Rebuses get a text update for a modern love note.

HEART TO HEART

Ehlert combines her iconic cut-paper images of fruits and vegetables with some text-speak to create a rebus story for Valentine’s Day.

The picture-book form and its content don’t mesh all that well, as this describes a romantic love rather than that between two friends or a parent and child. “Do U [carrot] all 4 me? // [peas] give a sign or Q. // [Heart] talks r not EZ, // i [leaf] it up 2u. // But if my plea suc[seeds], // n U say ok, // we could [celery]brate— // N then mayB // r 2 [hearts] //could [beet] as 1 // someday.” Still, there aren’t many children who are not familiar with like sentiments on the ubiquitous seasonal heart-shaped candies, and they will not be able to resist chiming in to name the familiar foods or, if they know their letters and numbers, call out the ones that stand for whole words. Each spread is a different vibrant color that neatly complements the colors of the objects and text on the pages. And the tiny trim size (just under 6 inches square) makes this an intimate book for sharing one-on-one (or an extra-clever valentine for teens and adults to give).

Rebuses get a text update for a modern love note. (Picture book. 3-6)

Pub Date: Jan. 3, 2017

ISBN: 978-1-4814-8087-1

Page Count: 72

Publisher: Beach Lane/Simon & Schuster

Review Posted Online: Sept. 19, 2016

Kirkus Reviews Issue: Oct. 1, 2016

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A cozy read for bibliophiles.

SNOWMAN'S STORY

With echoes of “Frosty the Snowman” in the background, a snowman’s storybook within this wordless book delivers a comic wintertime romp.

Woodland creatures build a snowman, giving him a green book as a finishing touch. This addition comes right after a windswept top hat lands on his head, vivifying him à la Frosty. Hidden inside is a rabbit (it is a magic hat, after all); attentive readers will have seen the hat first on frontmatter pages and then with the bunny in the double-page spreads before the early ones devoted to the snowman’s construction. The snowman reads his book aloud to the animals, with the rabbit surreptitiously listening in, its ears poking out of the top of the hat. When the others all drift off to sleep, the bunny emerges and steals away with the book. A chase ensues across snowy terrain and through a series of pages (perhaps a few too many for good pacing) replete with comic-style panels. When the animals and snowman confront the rabbit in its tree-hollow home, its motivation for book thievery is revealed: This bunny has a family and wishes to share the story with its children. All’s well that ends well, and the animals convene (safely outside and away from the rabbit family’s crackling fireplace) to read together.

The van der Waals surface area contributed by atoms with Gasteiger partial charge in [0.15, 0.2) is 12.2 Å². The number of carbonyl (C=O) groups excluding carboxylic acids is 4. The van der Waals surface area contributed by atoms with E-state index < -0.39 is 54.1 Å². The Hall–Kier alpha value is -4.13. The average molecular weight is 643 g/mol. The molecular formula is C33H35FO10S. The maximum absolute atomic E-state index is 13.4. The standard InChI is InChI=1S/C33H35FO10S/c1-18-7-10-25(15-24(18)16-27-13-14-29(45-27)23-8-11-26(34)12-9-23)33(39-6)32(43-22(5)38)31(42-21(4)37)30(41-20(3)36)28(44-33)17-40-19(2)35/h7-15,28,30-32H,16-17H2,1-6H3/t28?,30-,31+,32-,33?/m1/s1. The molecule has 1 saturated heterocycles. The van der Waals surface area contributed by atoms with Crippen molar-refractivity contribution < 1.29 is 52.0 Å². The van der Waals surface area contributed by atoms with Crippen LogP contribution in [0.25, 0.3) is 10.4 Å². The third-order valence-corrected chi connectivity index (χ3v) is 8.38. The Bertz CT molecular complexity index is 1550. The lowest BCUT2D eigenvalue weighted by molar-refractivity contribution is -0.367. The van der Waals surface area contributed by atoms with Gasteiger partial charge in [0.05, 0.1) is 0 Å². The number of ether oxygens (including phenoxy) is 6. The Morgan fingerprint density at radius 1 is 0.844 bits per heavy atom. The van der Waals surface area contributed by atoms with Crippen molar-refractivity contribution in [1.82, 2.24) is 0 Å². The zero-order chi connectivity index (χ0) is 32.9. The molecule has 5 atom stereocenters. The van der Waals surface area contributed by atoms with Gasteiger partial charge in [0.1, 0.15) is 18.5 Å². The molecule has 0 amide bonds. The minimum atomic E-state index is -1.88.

A cozy read for bibliophiles. (Picture book. 3-6)

Pub Date: Nov. 18, 2014

ISBN: 978-1-4778-4787-9

Page Count: 32

Publisher: Two Lions

Review Posted Online: Oct. 6, 2014

Kirkus Reviews Issue: Oct. 15, 2014

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A forgettable tale.

THE LITTLEST REINDEER

Dot, the smallest reindeer at the North Pole, is too little to fly with the reindeer team on Christmas Eve, but she helps Santa in a different, unexpected way.

Dot is distressed because she can’t jump and fly like the other, bigger reindeer. Her family members encourage her and help her practice her skills, and her mother tells her, “There’s always next year.” Dot’s elf friend, Oliver, encourages her and spends time playing with her, doing things that Dot can do well, such as building a snowman and chasing their friend Yeti (who looks like a fuzzy, white gumdrop). On Christmas Eve, Santa and the reindeer team take off with their overloaded sleigh. Only Dot notices one small present that’s fallen in the snow, and she successfully leaps into the departing sleigh with the gift. This climactic flying leap into the sleigh is not adequately illustrated, as Dot is shown just starting to leap and then already in the sleigh. A saccharine conclusion notes that being little can sometimes be great and that “having a friend by your side makes anything possible.” The story is pleasant but predictable, with an improbably easy solution to Dot’s problem. Illustrations in a muted palette are similarly pleasant but predictable, with a greeting-card flavor that lacks originality. The elf characters include boys, girls, and adults; all the elves and Santa and Mrs. Claus are white.

A forgettable tale. (Picture book. 3-5)

Pub Date: Sept. 26, 2017

ISBN: 978-1-338-15738-3

Page Count: 24

Publisher: Cartwheel/Scholastic

Review Posted Online: Aug. 21, 2017

Kirkus Reviews Issue: Sept. 1, 2017

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